Investors with specified financial education or experience would be permitted to purchase securities on a prospectus exempt basis under the proposed exemption.
On November 20, 2020, the Alberta Securities Commission (ASC) and the Financial and Consumer Affairs Authority of Saskatchewan (FCAA) published for comment CSA Multilateral Notice 45-327 Proposed Prospectus Exemption for Self-Certified Investors, which proposes a new prospectus exemption for issuers distributing securities in Alberta and/or Saskatchewan.
Among myriad other exemptions, the current regulatory regime permits issuers to issue securities on a prospectus exempt basis to certain wealthy individuals, institutions and governments (called "accredited investors"). The accredited investor exemption has long been a popular mechanism for issuers to raise private capital. However, in view of recent economic realities in Alberta and Saskatchewan, the ASC and FCAA have been considering alternatives that might facilitate better access to capital for issuers, while creating the opportunity for enhanced participation in such capital raising opportunities for investors that cannot otherwise clear the financial hurdles to be considered an accredited investor. The new proposed exemption (the Self-Certified Investor Exemption) is thus an attempt to allow knowledge and experience to substitute for financial assets as the metric for suitability. While the accredited investor exemption uses financial resources as a proxy for an implied level of financial sophistication, the proposed Self-Certified Investor Exemption directly targets an investor's actual level of financial sophistication.
In order to rely on the Self-Certified Investor Exemption, an investor would be required to provide a statutory declaration that the purchaser (collectively the Self-Certified Investor Criteria):
- holds a CFA designation;
- holds a CPA designation in a jurisdiction of Canada;
- was admitted to practice law in a jurisdiction of Canada and the purchaser's practice has involved being significantly engaged in providing advice respecting public or private financings or mergers and acquisitions transactions; or
- holds from an accredited university an MBA with a focus on finance or a degree in finance.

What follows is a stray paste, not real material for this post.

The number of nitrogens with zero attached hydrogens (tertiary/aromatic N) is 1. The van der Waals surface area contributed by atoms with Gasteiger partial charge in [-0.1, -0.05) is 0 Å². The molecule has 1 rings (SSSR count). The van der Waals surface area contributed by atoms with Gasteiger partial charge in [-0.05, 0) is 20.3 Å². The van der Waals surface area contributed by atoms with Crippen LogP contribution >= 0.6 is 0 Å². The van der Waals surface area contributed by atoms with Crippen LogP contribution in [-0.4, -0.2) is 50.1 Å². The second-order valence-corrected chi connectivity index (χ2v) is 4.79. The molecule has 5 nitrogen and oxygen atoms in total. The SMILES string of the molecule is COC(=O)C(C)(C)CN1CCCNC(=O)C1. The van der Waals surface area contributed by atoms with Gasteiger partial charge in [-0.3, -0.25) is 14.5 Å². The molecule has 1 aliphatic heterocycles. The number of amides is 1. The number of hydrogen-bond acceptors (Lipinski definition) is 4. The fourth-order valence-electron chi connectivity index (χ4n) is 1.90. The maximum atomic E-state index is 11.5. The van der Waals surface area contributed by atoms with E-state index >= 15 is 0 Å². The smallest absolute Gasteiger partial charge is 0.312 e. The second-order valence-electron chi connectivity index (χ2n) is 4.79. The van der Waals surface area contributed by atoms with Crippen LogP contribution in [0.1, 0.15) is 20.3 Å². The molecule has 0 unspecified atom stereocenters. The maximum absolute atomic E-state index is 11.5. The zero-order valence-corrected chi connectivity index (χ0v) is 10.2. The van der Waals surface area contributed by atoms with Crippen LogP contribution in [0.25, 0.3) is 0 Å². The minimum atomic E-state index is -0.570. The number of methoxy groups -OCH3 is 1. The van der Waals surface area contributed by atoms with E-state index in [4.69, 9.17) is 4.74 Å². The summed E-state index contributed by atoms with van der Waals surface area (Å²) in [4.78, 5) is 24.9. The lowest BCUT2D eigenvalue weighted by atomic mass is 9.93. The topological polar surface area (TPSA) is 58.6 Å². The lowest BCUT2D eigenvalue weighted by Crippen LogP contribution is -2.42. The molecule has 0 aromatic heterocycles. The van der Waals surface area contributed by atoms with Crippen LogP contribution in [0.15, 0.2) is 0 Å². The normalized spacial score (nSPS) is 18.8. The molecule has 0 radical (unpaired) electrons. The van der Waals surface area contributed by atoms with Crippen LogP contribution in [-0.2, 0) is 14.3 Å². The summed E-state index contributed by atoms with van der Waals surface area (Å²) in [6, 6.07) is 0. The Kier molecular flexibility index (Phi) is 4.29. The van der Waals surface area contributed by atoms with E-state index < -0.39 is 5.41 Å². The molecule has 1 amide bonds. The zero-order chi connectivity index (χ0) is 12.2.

Non-individual purchasers would also be able to qualify for the Self-Certified Investor Exemption if they provide that the majority of owners of interests of the purchaser meet the Self-Certified Investor Criteria, the majority of the directors of the purchaser meet the Self-Certified Investor Criteria, or the purchaser is a trust established or settled by an individual who meets the Self-Certified Investor Criteria.
Purchasers using the Self-Certified Investor Exemption would be limited to a maximum investment of $10,000 in one issuer in a twelve-month period, and aggregate investments in all issuers of up to $30,000 in a twelve-month period.
Over the past number of years, whenever the prospect of improving the current prospectus exempt distribution regime is discussed, the expansion of the accredited investor exemption to contemplate those with an appropriate level of financial sophistication is among the more obvious suggestions. Education and experience are arguably the clearest and most accurate predictors of an investor's ability to understand the risks associated with a particular investment and their suitability for it. Financial assets or income, in contrast, may reflect only inherited wealth, a successful occupation entirely unrelated to investing or even a lottery win, and therefore don't necessarily answer to suitability. While such financially sound investors might be able to withstand the loss of their investment better than the financially sophisticated; deeper pockets do not necessarily equate with suitability.
It is therefore encouraging that the ASC and FCAA have taken this first step towards introducing true investor competence as a determinant of eligibility to participate in the prospectus exempt market, potentially opening the door to a new cohort of highly educated but not (yet) wealthy individuals.
Given that the Canadian Securities Administrators have "expressed interest in being kept apprised" of the comment process and of the use of the exemption, the ASC/FCAA's initiative might in the future manifest itself in the widespread adoption of this exemption, perhaps even by way of amendments to the accredited investor exemption itself.
The proposed blanket order is open for comment until December 23, 2020. We are pleased to assist with facilitating your comments, if any, to the ASC and FCAA regarding this new exemption, and going forward, to assist with accessing any enacted prospectus exemption.
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